California Educator

August/September 2023

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Page 43 of 71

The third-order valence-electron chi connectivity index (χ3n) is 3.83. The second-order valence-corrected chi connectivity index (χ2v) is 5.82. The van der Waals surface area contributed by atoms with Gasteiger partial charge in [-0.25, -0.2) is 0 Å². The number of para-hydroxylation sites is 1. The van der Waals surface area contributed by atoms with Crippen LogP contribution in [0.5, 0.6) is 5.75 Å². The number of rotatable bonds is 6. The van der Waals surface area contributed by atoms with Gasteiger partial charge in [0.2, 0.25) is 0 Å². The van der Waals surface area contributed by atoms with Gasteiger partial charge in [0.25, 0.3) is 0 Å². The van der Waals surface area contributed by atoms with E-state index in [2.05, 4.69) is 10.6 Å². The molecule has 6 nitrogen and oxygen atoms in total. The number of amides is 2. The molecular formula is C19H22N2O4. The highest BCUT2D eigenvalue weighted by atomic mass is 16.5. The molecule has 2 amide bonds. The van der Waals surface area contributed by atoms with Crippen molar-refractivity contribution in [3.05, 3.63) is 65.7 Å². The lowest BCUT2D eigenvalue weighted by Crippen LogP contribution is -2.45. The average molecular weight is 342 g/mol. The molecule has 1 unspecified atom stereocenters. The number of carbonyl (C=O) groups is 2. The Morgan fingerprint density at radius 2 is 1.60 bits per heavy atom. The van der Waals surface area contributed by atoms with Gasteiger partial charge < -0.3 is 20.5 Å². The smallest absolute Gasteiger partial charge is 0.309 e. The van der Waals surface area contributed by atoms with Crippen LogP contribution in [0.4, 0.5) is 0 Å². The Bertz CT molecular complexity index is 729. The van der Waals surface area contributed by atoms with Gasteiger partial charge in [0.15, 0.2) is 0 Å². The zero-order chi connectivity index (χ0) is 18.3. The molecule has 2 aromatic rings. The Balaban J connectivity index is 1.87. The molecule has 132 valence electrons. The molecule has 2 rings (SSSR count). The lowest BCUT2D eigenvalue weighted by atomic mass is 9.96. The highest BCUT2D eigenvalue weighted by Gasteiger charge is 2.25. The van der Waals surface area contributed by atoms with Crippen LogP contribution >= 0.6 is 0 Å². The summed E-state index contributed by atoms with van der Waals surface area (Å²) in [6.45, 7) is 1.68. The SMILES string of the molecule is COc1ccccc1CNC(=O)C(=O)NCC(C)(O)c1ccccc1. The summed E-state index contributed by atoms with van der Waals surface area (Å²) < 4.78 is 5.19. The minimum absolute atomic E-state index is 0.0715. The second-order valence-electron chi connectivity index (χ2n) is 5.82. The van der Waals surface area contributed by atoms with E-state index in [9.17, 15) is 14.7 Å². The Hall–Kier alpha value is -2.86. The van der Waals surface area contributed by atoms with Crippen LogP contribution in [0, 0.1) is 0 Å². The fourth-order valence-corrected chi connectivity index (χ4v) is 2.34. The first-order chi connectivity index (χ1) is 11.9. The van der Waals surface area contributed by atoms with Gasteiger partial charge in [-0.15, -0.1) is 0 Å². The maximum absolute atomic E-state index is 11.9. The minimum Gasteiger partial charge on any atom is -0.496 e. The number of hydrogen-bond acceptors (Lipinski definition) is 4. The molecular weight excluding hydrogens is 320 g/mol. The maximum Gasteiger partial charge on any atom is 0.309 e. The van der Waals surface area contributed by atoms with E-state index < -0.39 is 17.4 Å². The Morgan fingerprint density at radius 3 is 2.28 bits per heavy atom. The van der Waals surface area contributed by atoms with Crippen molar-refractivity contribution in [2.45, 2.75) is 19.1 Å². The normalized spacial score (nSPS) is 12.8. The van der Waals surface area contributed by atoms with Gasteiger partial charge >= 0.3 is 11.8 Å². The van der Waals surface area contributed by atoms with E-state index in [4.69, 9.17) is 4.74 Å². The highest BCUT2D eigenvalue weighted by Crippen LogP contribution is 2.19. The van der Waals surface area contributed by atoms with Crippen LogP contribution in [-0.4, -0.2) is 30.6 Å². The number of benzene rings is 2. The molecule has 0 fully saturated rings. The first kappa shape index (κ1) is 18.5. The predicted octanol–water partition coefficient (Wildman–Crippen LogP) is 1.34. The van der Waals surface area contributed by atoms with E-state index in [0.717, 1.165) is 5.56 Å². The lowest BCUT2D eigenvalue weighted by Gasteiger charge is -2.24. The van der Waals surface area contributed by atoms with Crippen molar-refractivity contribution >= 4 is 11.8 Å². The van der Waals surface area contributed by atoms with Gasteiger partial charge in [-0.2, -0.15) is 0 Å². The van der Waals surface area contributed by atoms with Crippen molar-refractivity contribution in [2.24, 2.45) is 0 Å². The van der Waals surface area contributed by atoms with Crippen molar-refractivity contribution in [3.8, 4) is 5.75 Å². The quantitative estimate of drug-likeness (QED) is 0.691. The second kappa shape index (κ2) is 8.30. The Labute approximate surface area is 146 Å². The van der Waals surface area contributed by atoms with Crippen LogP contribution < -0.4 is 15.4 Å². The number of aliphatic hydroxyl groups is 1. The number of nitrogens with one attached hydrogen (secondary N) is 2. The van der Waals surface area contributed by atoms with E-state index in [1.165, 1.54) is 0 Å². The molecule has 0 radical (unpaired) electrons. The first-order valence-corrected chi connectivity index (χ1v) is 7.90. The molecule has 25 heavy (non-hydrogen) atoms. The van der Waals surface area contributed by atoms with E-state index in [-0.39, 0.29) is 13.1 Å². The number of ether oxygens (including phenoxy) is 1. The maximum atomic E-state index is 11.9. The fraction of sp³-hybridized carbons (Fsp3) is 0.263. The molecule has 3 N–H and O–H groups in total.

A F T E R M O R E T H A N eight months of unrest and community division, students, parents, educators and Temecula Valley Educators Association ( T VEA) filed suit against the school board majority that injected culture wars and chaos into an award-winning school district. Under the guidance of non- profit legal organization Public Counsel, T VEA joined with Temecula Valley parents, stu- dents and individual teachers in a lawsuit against Temecula Valley Unified School District (T VUSD) in early August. They believe the school board violated the law in adopting its resolution in December 2022 banning the teaching of race-related topics. " T VEA joined the lawsuit to guard against the negative impacts to Temecula students and educators TVEA members Jennifer Scharf (at mic), Dawn Murray- Sibby and Amy Eytchison at the press conference announcing the lawsuit. Local Joins Parents, Students, Teachers in Lawsuit Temecula Valley Educators Association stands up to district for accurate curriculum and against teacher mistreatment By Ed Sibby in the classroom," said Edgar Díaz, T VEA president. "In the months following the resolution's implementation, we've seen its broad and vague language used as a weapon against educators. Educators are identified and harassed on social media and classroom voicemails with horrible accusations that go against the nature of our service to the students of Temecula." Diaz noted that T VUSD's current board majority has created a chilling atmosphere where teachers' choosing the "wrong" book results in being removed from the classroom. " Teachers have had their reputations irreparably harmed — one for incorporating a school library book in a project, others for serving as student advi- sors to clubs and guiding students to focus on school attendance while balancing students' First Amendment rights," he said. " The inability to facilitate academic discussions based on student ideas is causing educators to worry about discipline and their jobs." Educator thoughts of reprisal are con- stant and palpable, according to Dawn Murray-Sibby, a high school teacher, T VEA member and one of the plaintiffs in the case: " This ban has created a climate of fear in our classrooms, and it is preventing my students from learning about the history and diversity of our nation. I'm proud to be a plaintiff in this case to fight for my students, who deserve an education not censored by board members' ideological beliefs." At the heart of the decision to participate in the lawsuit is what T VEA, comprised of 1,300 members, believes is best for both students and members to provide the stellar education for which T VUSD is known. T VEA believes the school board's priorities are misguided and illegal, and it is students, parents and educators who are impacted the most. "This ban created a climate of fear in our classrooms. It is preventing my students from learning about the history and diversity of our nation." —T VEA member Dawn Murray-Sibby 42 Advocacy

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